Why learning a new language should be your New Year's resolution

December 22, 2015 by Katie Thompson, Deakin University

As the champagne corks pop at the end of the New Year's Eve countdown, it's the perfect time to think about what you'd like to accomplish in 2016.

Dr Ruth Arber and Dr Michiko Weinmann, Co-Directors of Deakin University's Centre for Teaching and Learning Languages (CTaLL), argue that learning a new language should be top of your list.

Dr Arber, Senior Lecturer in the School of Education, believes that a new year is a great opportunity to join the multilingual ranks of the one in five Australians who speak a language other than English.

"A multitude of research shows that learning a new language offers many rewards," Dr Arber explained.

"And whether you're heading overseas during summer or planning a winter escape in 2016, being able to speak even just a few words of the local language can turn your trip into an amazing and engaging adventure."

Dr Weinmann, Lecturer in Teaching Languages, agreed and explained that language and languages are a key part of individual identity.

"Our language and cultural identity are heavily intertwined. That's one of the reasons why, when you travel, the local people really appreciate any efforts to learn their language," Dr Weinmann explained.

"Not only that, there's lots of evidence that points to the amazing ways that learning a new language can stretch your brain and even develop new neural pathways."

According to Dr Weinmann, there are plenty of resources available.

"Whether you've never tried a new language or dropped out of language study in secondary school – which is the point where most people stop learning a language – there are lots of options available," Dr Weinmann said.

"Seek out a course at your local TAFE, language centres, or simply pop into your local library and pick up some language guides, podcasts, or audio books that you can listen to at home.

"If you already have some language skills already and want to mix and mingle with other speakers, a local Language Meetup group is a great option. Or, if you're in a regional or rural area, a U3A (University of the Third Age) group is also a good place to start."

"It's never too late to start learning a language. And once you've mastered a second language, the skills you've learned along the way will make it that much easier to learn a third or even fourth language."

Here are Dr Arber and Dr Weinmann's top five reasons why learning a new language should be on your to-do list in 2016.

1. For each new language you learn, you'll stave off dementia for about five years

A recent study by York University in Toronto – one of many on the subject – found that learning a second language can have a positive effect on the brain and delay the onset of dementia.

On average, the study found that individuals who speak two languages developed dementia nearly five years after individuals who only spoke one language.

"To put this into context – learning a second language, even as an adult, can help you stave off dementia better than any drug on the market can," Dr Arber explained.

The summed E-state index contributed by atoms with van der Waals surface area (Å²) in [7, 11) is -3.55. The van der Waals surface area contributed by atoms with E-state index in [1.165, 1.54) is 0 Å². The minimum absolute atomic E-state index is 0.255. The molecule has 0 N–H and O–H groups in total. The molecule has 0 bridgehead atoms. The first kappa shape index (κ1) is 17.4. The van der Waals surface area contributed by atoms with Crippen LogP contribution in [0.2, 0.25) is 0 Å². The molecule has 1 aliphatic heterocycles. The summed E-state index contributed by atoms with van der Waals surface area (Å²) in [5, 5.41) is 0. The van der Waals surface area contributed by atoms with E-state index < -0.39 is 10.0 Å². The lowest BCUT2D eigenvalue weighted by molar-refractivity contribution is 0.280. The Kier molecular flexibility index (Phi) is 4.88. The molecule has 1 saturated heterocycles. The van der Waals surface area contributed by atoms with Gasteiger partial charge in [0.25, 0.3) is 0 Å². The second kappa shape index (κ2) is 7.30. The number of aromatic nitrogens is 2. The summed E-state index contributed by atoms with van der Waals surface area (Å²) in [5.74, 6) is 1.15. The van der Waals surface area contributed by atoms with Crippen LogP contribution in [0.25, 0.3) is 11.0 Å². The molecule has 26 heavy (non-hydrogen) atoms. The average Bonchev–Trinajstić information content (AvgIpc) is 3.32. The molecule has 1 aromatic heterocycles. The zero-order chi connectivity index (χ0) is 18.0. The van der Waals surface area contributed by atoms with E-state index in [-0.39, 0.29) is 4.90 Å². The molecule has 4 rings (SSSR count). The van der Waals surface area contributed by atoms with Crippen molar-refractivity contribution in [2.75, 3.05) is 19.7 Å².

2. You'll recover from a stroke much more quickly

A University of Edinburgh study published in the American Heart Association journal Stroke found that stroke patients are more likely to regain their cognitive functions if they speak more than one language.

"Of the 600 stroke victims in the study, those who spoke two or more languages were twice as likely to have intact cognitive functions post-stroke than those who spoke just one language," Dr Arber explained.

"The theory is that the mental challenge of speaking multiple languages provides a kind of cognitive reserve – a protective barrier, almost – that helps the brain cope with damaging influences such as stroke or dementia."

3. You'll become a better multi-tasker and boost your memory and attention span

People who can speak two or more languages are skilled at switching between two systems of speech, writing, and structure. This juggling makes them good at multi-tasking as they are used to switching between different structures.

"When you work in a different language, you're thinking in a different way and even moving differently," Dr Weinmann explained.

4. You'll become more employable

The ability to speak a second language can lead to diverse employment opportunities, make you stand out in a sea of job applications, and give you an edge in this age of global citizenry.

"Scan through the job ads and, chances are, you'll see hundreds of jobs that list 'ability to speak a second language' as a desired skill," Dr Weinmann said.

"Employers today are looking for well-rounded employees who are global citizens and have an understanding of other cultures and being able to speak another language certainly ticks those boxes."

5. You'll become a better traveller

From being able to read the menu to knowing when the cleaners in the hotel room are talking about you, being able to engage with what's going on around you will add a new dimension to your holiday.

Even if you're not fluent in the local language, locals will appreciate that you've made the effort to connect in their tongue.

"My son has learnt how to order a beer in 44 different languages," Dr Arber laughed.

"He's found it's a great way to break the ice in a new city."

"A deeper knowledge of the local will enable you to have real conversations with the people you meet, make new friends, make useful business contacts, and who knows, you might even find your soulmate."

Explore further: Speaking multiple languages linked to better cognitive functions after stroke

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